Run Node.js apps on low ports without running as root

Dec 17 2012

On Linux (and UNIX), to open a port with a number less than or equal to 1024, traditionally a program must run as the root user. This impacts web applications, which use ort 80 (HTTP) and port 443 (HTTPS) to do business. Many programs (Apache being a great example) use this by running a master process as the root user, and farming work off to helper processes that run with lower privileges. But Node.js is designed to work on a single-process model. So how do you run Node.js apps on low ports without running the script as root?

I looked at a number of solutions, and one suggested by my company's security team seems to be the best solution: For operating systems that support capabilities setting (like Ubuntu 12.04 and later), you can configure the operating system to allow non-privileged apps to listen on low ports. Here I show how to do it, and then briefly explain what is going on. <!--break-->

How to do it

Here's how to do it in three easy steps:

  1. Install the capabilities tools
  2. Explicitly grant Node.js the capability to listen on low ports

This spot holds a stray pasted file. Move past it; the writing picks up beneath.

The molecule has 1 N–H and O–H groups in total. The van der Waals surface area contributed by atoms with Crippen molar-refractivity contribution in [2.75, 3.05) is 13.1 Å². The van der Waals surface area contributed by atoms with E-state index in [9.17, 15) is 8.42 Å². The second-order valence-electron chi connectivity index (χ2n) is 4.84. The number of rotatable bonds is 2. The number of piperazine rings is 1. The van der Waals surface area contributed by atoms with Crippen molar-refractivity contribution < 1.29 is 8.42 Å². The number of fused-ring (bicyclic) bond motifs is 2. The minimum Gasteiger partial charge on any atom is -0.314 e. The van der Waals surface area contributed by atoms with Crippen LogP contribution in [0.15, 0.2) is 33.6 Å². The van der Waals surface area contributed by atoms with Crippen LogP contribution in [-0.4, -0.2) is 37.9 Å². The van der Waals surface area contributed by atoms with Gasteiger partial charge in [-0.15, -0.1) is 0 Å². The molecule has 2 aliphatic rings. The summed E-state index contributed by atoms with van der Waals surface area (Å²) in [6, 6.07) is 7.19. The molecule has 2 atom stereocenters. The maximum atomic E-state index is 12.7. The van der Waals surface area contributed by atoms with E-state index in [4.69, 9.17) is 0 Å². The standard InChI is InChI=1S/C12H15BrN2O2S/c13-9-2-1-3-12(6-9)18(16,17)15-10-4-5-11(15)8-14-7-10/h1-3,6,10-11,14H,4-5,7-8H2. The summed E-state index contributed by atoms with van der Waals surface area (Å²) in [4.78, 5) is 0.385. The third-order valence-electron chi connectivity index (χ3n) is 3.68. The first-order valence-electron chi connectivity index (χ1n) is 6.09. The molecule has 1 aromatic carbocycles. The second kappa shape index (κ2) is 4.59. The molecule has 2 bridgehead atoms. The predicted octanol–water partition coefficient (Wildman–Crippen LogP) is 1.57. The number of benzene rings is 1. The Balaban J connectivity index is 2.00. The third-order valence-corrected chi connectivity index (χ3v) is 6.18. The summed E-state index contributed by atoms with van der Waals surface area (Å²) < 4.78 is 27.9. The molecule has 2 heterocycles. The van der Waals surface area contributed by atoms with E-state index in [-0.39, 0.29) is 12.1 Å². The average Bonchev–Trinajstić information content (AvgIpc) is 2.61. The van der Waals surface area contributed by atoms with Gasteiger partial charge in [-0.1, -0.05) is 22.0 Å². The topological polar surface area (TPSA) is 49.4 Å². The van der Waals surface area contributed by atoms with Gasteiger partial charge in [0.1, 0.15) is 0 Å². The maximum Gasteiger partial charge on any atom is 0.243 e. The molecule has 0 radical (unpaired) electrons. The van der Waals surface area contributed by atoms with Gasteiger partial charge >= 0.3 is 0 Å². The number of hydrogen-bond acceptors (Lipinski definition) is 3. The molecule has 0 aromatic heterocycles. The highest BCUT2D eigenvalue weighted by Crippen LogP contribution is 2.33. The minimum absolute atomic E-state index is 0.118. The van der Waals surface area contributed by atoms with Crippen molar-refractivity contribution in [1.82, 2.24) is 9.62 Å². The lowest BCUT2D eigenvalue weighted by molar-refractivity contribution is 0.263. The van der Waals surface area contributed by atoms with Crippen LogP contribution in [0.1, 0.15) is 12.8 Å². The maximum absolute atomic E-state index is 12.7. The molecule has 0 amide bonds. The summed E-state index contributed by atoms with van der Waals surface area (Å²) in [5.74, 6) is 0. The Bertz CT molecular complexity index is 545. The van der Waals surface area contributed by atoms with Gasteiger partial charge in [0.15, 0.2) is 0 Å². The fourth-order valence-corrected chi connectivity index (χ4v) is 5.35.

3. Run your app as a non-privileged user

These steps look like this (running as a non-privileged user with sudo access):

$ sudo apt-get install libcap2-bin
$ sudo setcap cap_net_bind_service=+ep /usr/bin/node
$ node foo.js

Note that sudo access is only required for granting the capability. You can run the server with an even lower-privileged user.

What's happening?

How does this work? In a nutshell, recent versions of Ubuntu and other Linux distributions provide access to the kernel's capabilities subsystem, which allows system administrators to grant finer grained permissions to do things that once required root access.

What we are doing above is installing the appropriate user-land tools to talk to this system, and then requesting that /usr/bin/node be allowed to bind services on low ports. While this configuration is not entirely risk free, from a security standpoint, it certainly is superior to running Node as a privileged user.

To learn more, man capabilities (or read the online man page).

comments powered by Disqus